Science is missing from the bear and cougar proposals

By Mary Katherine Ray, Chapter Wildlife chair

After listening to the representative for New Mexico Game and Fish and testimony at Game Commission meetings and reading public comments received by the agency, one thing is clear: Everyone wants the hunting quotas of bears and cougars to be based on science. But what is also clear is that not everyone knows what constitutes actual science.

Some believe that if New Mexico Game and Fish claims a thing to be valid, then it must be valid. This is not science. This is placing a faith or belief in the agency’s claims without scrutinizing its methods or results. Science requires evidence that can be examined by everyone. It requires that calculations and results be transparently obtained.

Let’s examine the science behind the cougar kill quotas, for instance. This is the number of cougars that Game and Fish says can be killed in each “cougar management” zone without harming the cougar population in that zone. In 2010, the agency changed the way it estimated cougar populations based on non-published and non-peer-reviewed methodology that found that cougar densities and thus the cougar population in New Mexico was much higher than previously supposed. Since the kill quotas are based on a percentage of the population, those quotas also went up.

In 2017, the agency used a different methodology to estimate the population in cougar-management zone F. This resulted in a published, peer-reviewed paper — in other words, valid science. This research found that the 2010 estimate of the cougar population in Zone F was too high by 69%. Instead of an intended 25% harvest rate, the quotas had actually been allowing an 82% harvest rate — a severe overkill. In 2019, New Mexico Game and Fish implemented an emergency reduction of the cougar kill quota in that zone.

Then the agency reapplied the new methodology to Zone F and expanded the study area to include Zone B. Not only were the previous results for Zone F verified, but the population of Zone B was found to have been overestimated by 73%. And the kill quotas were actually allowing hunting of over three times the number of cougars that would be sustainable. The agency’s response was to combine zones F and B into one zone (the current Zone B) and reduce the kill quotas to match the new population estimate in that zone.

In 2021, the new, peer-reviewed methodology was applied to cougar Zone Q. Not surprisingly, once again, the cougar population was found to be much lower than estimated using the 2010 model, and thus the kill quotas were again found to be too high. This is why in the new cougar rule being proposed this year, the kill quota for Zone Q is being reduced by 50%.

Thus, three studies in three separate cougar-management zones that all used the same peer-reviewed scientific methods to produce accurate and precise results, all of which were conducted within the last six years, have overwhelmingly demonstrated that the population estimates from 2010 are severely inaccurate, grossly unreliable, and have consistently overestimated local cougar population sizes and the quotas based on these population sizes have been far too high. Yet the agency continues to rely on that unvalidated 2010 methodology that was never externally or independently peer-reviewed to derive cougar population sizes and prescribe hunting limits for the 16 other cougar-management zones. To say that the cougar hunting allowed in these 16 zones is based on valid science, or is conservation-minded, is patently false.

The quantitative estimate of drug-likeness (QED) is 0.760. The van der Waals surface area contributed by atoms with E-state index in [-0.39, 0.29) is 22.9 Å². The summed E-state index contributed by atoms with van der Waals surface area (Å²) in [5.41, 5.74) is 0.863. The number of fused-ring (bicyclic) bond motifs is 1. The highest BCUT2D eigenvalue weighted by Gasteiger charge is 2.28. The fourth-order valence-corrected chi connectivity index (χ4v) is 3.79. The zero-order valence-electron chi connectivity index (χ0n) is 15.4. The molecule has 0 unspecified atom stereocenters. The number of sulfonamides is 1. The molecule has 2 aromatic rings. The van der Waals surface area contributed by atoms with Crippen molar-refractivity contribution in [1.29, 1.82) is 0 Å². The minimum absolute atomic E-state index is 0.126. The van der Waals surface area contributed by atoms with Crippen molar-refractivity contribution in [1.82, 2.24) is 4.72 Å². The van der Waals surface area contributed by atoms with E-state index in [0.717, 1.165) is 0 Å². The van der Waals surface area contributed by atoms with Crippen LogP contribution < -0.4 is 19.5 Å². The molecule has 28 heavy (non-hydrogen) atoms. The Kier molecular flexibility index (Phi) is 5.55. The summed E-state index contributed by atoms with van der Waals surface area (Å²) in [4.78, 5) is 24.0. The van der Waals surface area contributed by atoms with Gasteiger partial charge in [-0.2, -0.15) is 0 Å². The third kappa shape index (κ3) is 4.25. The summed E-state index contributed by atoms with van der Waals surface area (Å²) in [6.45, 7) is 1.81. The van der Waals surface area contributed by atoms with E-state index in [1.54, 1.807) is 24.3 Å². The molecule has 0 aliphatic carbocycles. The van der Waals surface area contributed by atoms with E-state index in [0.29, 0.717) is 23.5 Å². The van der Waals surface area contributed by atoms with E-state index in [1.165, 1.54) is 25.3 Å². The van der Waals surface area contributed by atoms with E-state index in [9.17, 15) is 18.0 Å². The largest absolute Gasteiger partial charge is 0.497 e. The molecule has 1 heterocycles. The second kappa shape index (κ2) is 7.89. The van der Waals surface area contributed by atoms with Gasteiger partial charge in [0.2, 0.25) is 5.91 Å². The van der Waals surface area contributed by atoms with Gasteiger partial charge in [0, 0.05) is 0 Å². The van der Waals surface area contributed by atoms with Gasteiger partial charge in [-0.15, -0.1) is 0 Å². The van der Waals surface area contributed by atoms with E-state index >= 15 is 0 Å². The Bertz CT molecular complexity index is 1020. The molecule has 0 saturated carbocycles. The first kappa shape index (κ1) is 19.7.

To estimate the population of black bears, New Mexico Game and Fish has begun to use the acceptable methodology of collecting bear hair samples as bears pass through baited stations rimmed with barbed wire set up at intervals in the study area. However, while the methodology is sound, its application may not be. The agency won’t reveal how the density determinations have been used to produce a population estimate. What is the size of the area? Instead, we are told that bear-management Zone 10, which encompasses the greater Gila bioregion, despite the drought and destructive fires of recent years, can support the killing of 35% more bears. The agency is also proposing to allow the killing of 6% more bears in Zone 1 in Northern NM. In neither instance can the public see the scientific details or justifications for these proposals. We are to take them on faith. This is not science.

The hallmarks of science demand that the way population estimates are derived and kill quotas set be transparent. There should be a management plan with clearly stated measurable objectives. It should all be open to external review especially by experts. In the case of the bear kill quotas and most of the cougar kill quotas, these hallmarks are missing. Except for three cougar-hunting zones, everyone who says they support the use of science when it comes to setting bear and cougar kill quotas in New Mexico by definition cannot support what NM Game and Fish is proposing to allow for the next four years.

Take action

The final decision won’t be made until the Oct. 27 Game Commission meeting. To participate via Zoom, go to www.wildlife.state.nm.us/commission/webcast/ for instructions a few days beforehand.
You may also still submit written comments about the hunting proposals until Oct. 27 at DGF-BearCougar-Rules@state.nm.us.

Read more

You are invited to read the highly detailed and referenced comment letters outlining the inadequacy of NM Game and Fish plans both for bears and for cougars submitted jointly by the Rio Grande Chapter of Sierra Club, Animal Protection of New Mexico, and the Humane Society of the US.
Comments on NMDGF’s cougar (Puma concolor) four-year rulemaking process
Comments on NMDGF’s black bear (Ursus americanus) four-year rulemaking process

Science is missing from the bear and cougar proposals